News & Politics

Wisconsin Bully Gov. Scott Walker's New Hard Core Right-Wing Message

Walker plays both aggressor and victim in appeal to Koch's and the rest.

Photo Credit: C-SPAN.org

Wisconsin Gov. Scott Walker is fine-tuning a new stump speech that demonizes unions and protesters, recounts how he and his wife received death threats as he went after labor, says God was preparing him then to run for president now, and notes he has repeatedly won office in a blue state.

Walker appeared to be testing many of these same storylines when speaking at late January’s Iowa Freedom Summit, an event hosted by Rep. Steven King, a Tea Party Republican, and sponsored by various Koch brother-funded groups. Walker repeated them on Monday night in a 30-minute conference call to Iowa Republicans, according to the Des Moines Register:

“One threatened to ‘gut my wife like a deer,’ and another note said that if his wife didn’t stop him, he’d be ‘the first Wisconsin governor ever assassinated,’ he [Walker] said.

“Part of me looks back and thinks that maybe God put me and my family through all this for a purpose – and it wasn’t just to get things done in Wisconsin, and it wasn’t just to win all those elections in a state that normally doesn’t go Republican. Maybe it was to set us to... help get our country on the right track.”

Walker also took swipes at both Jeb Bush, the ex-Florida GOP governor, and at Hillary Clinton, calling them “names from the past.” His anti-union boasts, smears against protesters, playing the victim—when he launched the war against labor—and suggestion that all of this might be a divine plan, are a dismal reminder how far to the right the Republican Party has gone.

Walker’s vain narrative, where he casts himself as a conservative hero, pleased Republicans on the call, according to the Register. Walker said that he “absolutely” could use his playbook in “defeating unions” to “take on liberals in Washington,” control spending and repeal Obamacare, the newspaper said. Walker said, “in the end we won," referring to raising public employee contributions to health plans and his gutting of collective bargaining rights.

Walker’s comments on Monday night echoed what he said at the Iowa Freedom Summit, where he also bragged that his attack on unions sparked the protests that turned into the Occupy Movement—prompting him to “apologize” to Wall Street—as he said that government wasn’t the “enemy,” but public employee unions were.    

“I think the biggest challenge for us, or for me personally, were all the death threats and the visits to our home,” he said at the Summit, saying that his wife, parents and sons were threatened. “Time and time again the protesters were trying to intimidate us. But all they did was remind me how important it was to stand up for the people of my state, and remind me why I ran for governor.”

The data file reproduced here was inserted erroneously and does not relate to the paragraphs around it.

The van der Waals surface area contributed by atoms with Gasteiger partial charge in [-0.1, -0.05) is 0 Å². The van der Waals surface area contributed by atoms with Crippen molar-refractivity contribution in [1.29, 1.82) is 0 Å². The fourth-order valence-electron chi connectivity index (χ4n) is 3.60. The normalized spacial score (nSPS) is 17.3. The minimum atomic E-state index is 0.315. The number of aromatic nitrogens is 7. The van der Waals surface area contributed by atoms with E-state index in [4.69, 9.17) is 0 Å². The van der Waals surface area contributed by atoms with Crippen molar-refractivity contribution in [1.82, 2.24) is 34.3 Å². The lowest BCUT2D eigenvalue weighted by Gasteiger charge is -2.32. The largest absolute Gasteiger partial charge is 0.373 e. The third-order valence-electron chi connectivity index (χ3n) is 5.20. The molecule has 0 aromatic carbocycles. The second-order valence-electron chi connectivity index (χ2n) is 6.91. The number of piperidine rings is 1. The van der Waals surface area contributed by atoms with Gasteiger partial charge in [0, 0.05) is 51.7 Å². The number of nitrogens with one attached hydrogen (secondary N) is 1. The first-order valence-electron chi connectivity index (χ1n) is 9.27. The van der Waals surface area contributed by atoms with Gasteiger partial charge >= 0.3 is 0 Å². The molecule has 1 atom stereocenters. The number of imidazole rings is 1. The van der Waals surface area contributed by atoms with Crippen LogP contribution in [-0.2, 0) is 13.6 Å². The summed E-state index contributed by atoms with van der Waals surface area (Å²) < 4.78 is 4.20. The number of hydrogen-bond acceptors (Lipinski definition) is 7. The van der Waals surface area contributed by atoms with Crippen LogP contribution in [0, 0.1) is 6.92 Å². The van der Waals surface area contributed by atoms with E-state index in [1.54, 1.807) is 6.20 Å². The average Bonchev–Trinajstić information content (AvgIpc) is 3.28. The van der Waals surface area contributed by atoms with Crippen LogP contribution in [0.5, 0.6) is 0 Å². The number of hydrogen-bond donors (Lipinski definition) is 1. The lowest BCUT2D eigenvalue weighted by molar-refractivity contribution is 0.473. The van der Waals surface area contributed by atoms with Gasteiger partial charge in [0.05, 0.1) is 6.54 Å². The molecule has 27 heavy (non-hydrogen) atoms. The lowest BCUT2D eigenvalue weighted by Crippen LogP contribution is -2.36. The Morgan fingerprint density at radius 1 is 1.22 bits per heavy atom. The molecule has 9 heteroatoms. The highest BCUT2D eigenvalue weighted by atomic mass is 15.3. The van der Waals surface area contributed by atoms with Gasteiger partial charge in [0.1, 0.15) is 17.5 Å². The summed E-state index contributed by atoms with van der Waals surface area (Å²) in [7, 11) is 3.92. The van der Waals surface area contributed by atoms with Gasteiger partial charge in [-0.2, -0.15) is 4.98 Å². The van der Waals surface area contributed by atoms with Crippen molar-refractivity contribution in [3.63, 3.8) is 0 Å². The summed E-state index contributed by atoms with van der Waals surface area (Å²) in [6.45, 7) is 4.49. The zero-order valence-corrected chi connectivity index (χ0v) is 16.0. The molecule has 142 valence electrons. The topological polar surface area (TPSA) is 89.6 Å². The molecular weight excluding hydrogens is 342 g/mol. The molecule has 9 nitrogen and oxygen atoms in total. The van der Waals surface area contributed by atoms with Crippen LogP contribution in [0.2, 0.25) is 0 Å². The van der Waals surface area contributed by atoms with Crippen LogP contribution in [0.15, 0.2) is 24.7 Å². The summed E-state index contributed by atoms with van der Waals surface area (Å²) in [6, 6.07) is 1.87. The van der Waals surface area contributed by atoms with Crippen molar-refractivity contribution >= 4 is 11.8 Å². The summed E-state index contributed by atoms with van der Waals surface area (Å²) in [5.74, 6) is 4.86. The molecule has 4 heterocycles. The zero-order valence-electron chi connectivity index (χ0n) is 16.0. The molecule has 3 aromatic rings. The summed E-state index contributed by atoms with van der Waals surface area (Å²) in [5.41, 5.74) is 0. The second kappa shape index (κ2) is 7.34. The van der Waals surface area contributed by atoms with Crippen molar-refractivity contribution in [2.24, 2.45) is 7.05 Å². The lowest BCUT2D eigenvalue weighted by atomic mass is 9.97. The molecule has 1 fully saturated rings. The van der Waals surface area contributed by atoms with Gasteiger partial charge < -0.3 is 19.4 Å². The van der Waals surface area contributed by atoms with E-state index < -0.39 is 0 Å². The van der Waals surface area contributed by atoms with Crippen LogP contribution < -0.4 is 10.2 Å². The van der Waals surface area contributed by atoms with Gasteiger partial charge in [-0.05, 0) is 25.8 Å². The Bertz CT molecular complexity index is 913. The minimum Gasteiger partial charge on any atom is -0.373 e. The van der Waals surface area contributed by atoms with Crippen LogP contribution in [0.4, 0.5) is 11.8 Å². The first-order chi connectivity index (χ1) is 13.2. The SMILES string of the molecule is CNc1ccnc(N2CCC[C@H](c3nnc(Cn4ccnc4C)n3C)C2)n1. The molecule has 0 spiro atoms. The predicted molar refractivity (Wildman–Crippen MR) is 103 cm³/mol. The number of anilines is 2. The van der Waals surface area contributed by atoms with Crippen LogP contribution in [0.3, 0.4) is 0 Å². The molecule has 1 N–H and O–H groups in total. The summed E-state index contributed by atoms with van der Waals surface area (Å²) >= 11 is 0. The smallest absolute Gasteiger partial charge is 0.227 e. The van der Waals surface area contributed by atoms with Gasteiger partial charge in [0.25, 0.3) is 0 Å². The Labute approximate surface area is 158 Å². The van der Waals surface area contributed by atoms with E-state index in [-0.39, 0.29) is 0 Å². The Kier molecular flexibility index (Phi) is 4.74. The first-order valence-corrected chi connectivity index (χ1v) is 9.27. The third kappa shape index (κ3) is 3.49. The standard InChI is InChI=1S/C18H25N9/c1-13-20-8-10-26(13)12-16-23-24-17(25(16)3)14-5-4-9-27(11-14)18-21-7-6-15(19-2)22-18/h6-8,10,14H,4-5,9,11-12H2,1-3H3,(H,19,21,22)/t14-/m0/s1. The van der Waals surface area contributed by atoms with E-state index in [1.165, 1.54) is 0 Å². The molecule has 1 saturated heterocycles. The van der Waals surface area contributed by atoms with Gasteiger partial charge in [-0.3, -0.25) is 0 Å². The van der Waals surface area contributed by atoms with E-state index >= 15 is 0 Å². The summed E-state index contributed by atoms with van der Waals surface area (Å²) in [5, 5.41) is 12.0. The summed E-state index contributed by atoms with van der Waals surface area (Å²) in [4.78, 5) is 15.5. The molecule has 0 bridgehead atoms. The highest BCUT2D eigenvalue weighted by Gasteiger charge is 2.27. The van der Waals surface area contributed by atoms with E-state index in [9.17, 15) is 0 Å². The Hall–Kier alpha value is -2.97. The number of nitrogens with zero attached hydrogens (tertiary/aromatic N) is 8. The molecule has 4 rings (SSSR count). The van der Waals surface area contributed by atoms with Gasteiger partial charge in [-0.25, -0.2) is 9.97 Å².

Walker’s message of “go big, go bold, and get the job done” seemed to resonate, the Register said. On Monday’s night conference call, he also said that he was one of the younger party leaders who Mitt Romney referred to when the 2012 nominee announced that he would not run again to make way for new blood.

The salience of Walker’s messages—which also include boasts about being anti-abortion, loosening handgun controls, increasingly policing the polls, cutting state taxes and spending, and opposing Obamacare—is worth watching because it appears to set Walker apart from the GOP’s other 2016 presidential hopefuls. New Jersey Gov. Chris Christie also brags about his conservative credentials and blue-state victories, but he is not a preacher's son or extreme as Walker. Jeb Bush took similar right-wing stances two decades ago before becoming Florida governor, but is now positioning himself as more of a pro-business moderate.

It may be that Walker’s vanities will ultimately be his undoing as the public pays attention and sees an increasingly smug, self-satisfied and divisive right-winger. But the GOP presidential nominating process plays to a party with an active Tea Party wing, which means that unlike other contenders who lack a record attacking labor and snubbing mass protests (Rand Paul, Ted Cruz, Marco Rubio, Mike Huckabee, Ben Carson, etc.) that Walker has potential.

Indeed, should Florida’s Bush and Wisconsin’s Walker end up on the 2016 ticket, that would pose tough hurdles for Hillary Clinton and the Democrats. Both Florida and Wisconsin, with 39 Electoral College votes between them, went for Obama in 2012. So did Iowa, Michigan and Ohio, which all now have GOP governors and another 40 Electoral College votes. Apart from Walker’s red-meat rhetoric, flipping those 2012 Obama states will surely be on GOP minds.

 

 

Steven Rosenfeld covers national political issues for AlterNet, including America's democracy and voting rights. He is the author of several books on elections and the co-author of Who Controls Our Schools: How Billionaire-Sponsored Privatization Is Destroying Democracy and the Charter School Industry (AlterNet eBook, 2016).

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